Morphometric, reproductive and developmental differences between M. xerophila and M. robinsoni are shown in Table I. M. xerophila had a shorter time from birth to weaning, shorter dispersal time and smaller birth body size than M. robinsoni. On the other hand, M. xerophila had a longer teat-attachment phase, dorsal pigmentation and dorsal fur were completed later and nest phase started at an older age. Finally, litter size in M. xerophila was similar to that registered in M. robinsoni inhabiting forested habitats, but lower than that from M. robinsoni from the Venezuelan Llanos.



There is limited information available for many species of mouse opossums (Hayssen et al., 1993), former genus Marmosa, and therefore little is known on the reproductive patterns of such species. Walker (1975) suggested that several mouse opossum species breed from one to three times per year in cool habitats and throughout the year in areas with tropical climate. Indeed, available data show great variation among species, with M. canescens reproducing all over the year (Ceballos and Miranda, 1986; Ceballos, 1990) and other species showing marked seasonality in reproduction, most of them having their reproductive activity correlated to precipitation (O'Connell, 1979; Fleck and Harder, 1995; Martins et al., 2006). On the other hand, some other species as Marmosops incanus (Lorini et al., 1994) and Thylamys elegans (Mann, 1978) breed in the driest season of the year.

M. xerophila and M. robinsoni show a seasonal reproductive biology. In both species, reproduction starts at the end of the dry and beginning of the wet seasons (Enders, 1966; Fleming, 1973; August, 1984; O'Connell, 1989). Although beginning of rainfall could trigger reproduction, Fleming (1973, 1975) reported that synchronization of reproduction depends on more complex factors, such as a strong selective pressure for the young to wean when there is greater food availability and adults being energetically more active; that is, adults being more capable to allocate more energy for those events related to reproduction (Gittleman and Thompson, 1988). In this sense, in the area of the present study, Thielen et al. (1997b) reported a peak of ripe fruits and invertebrates corresponding with the breeding season and weaning of young, respectively.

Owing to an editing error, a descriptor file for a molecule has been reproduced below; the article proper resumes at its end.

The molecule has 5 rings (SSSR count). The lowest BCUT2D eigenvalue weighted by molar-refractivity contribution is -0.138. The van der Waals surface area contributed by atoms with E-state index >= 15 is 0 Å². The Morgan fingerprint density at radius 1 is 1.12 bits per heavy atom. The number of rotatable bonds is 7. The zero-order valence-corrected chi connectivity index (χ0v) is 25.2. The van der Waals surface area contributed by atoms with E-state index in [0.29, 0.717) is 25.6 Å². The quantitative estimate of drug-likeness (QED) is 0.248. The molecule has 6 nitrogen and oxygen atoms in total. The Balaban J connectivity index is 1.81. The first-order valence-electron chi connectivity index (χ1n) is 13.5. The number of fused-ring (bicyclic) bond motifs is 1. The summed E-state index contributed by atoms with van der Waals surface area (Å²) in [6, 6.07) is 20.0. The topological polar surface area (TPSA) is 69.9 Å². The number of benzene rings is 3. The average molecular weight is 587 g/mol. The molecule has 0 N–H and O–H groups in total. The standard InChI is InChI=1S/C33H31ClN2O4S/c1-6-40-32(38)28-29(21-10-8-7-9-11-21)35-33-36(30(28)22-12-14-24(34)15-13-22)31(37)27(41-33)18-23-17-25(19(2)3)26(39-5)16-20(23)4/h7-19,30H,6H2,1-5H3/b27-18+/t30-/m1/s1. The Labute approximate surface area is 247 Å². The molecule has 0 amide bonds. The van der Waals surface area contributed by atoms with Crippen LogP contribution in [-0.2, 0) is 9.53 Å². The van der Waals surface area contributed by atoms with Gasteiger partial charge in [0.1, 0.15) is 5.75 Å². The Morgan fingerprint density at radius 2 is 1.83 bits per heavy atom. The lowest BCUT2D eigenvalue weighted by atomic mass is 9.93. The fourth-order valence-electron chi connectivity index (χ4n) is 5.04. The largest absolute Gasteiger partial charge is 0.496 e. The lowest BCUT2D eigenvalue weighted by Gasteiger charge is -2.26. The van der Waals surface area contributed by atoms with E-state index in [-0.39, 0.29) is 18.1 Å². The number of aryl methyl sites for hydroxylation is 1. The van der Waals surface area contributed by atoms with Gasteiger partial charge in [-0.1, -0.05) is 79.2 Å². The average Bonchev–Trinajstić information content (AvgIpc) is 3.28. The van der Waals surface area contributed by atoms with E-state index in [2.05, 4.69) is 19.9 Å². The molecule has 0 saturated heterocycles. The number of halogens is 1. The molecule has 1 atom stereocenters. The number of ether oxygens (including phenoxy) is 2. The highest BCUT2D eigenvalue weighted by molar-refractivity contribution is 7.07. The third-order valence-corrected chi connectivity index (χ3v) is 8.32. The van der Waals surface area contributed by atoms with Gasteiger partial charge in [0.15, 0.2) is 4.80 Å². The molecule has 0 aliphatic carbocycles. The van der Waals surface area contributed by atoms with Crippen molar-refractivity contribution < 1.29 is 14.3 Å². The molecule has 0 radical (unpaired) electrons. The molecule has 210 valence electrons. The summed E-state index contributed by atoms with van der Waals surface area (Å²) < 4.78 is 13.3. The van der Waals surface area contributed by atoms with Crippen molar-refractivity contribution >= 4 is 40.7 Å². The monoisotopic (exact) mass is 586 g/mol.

In marsupials, litter size is inversely correlated and duration of maternal care is directly correlated to body mass, especially for small didelphids, in which larger litter size seems to be more important than shortened age at weaning or earlier maturation (Thompson, 1987). The present data diverges from this tendency, as litter size and body size of M. xerophila were smaller than M. robinsoni from the Venezuelan Llanos (O'Connell, 1983; Lopez-Fuster et al., 2000), and young M. xerophila developed slower than M. robinsoni (Eisenberg and Maliniak, 1967; Collins, 1973; O'Connell, 1979; Eisenberg, 1983). However, dispersal was reached faster than in M. robinsoni and in a gradual manner, probably when young follow their mother to foraging excursions and accidentally or intentionally, walk away.

Fleming (1973, 1975) and O'Connell (1989) found that M. robinsoni produced up to two litters in the same year, but tendency is to have only one. Mean litter size was 10 young (6-13, n=7) in the rainforest (Fleming, 1973), and 14 young (13-15, n=13) in the Venezuelan Llanos (O'Connell, 1979, 1989), so annual productivity for these two ecosystems is 10.0 and 19.6 young, respectively. This difference is in concert with the Lopez-Fuster et al. (2000) report that individuals of M. robinsoni coming from second growth habitats, such as the Venezuelan Llanos, are bigger and heavier than those found in primary forests, owing to the higher Llanos annual productivity. M. xerophila from the present study area and M. robinsoni from the rainforest showed comparable values of productivity per female, and data of both species could have been influenced by the low productivity registered in these habitats.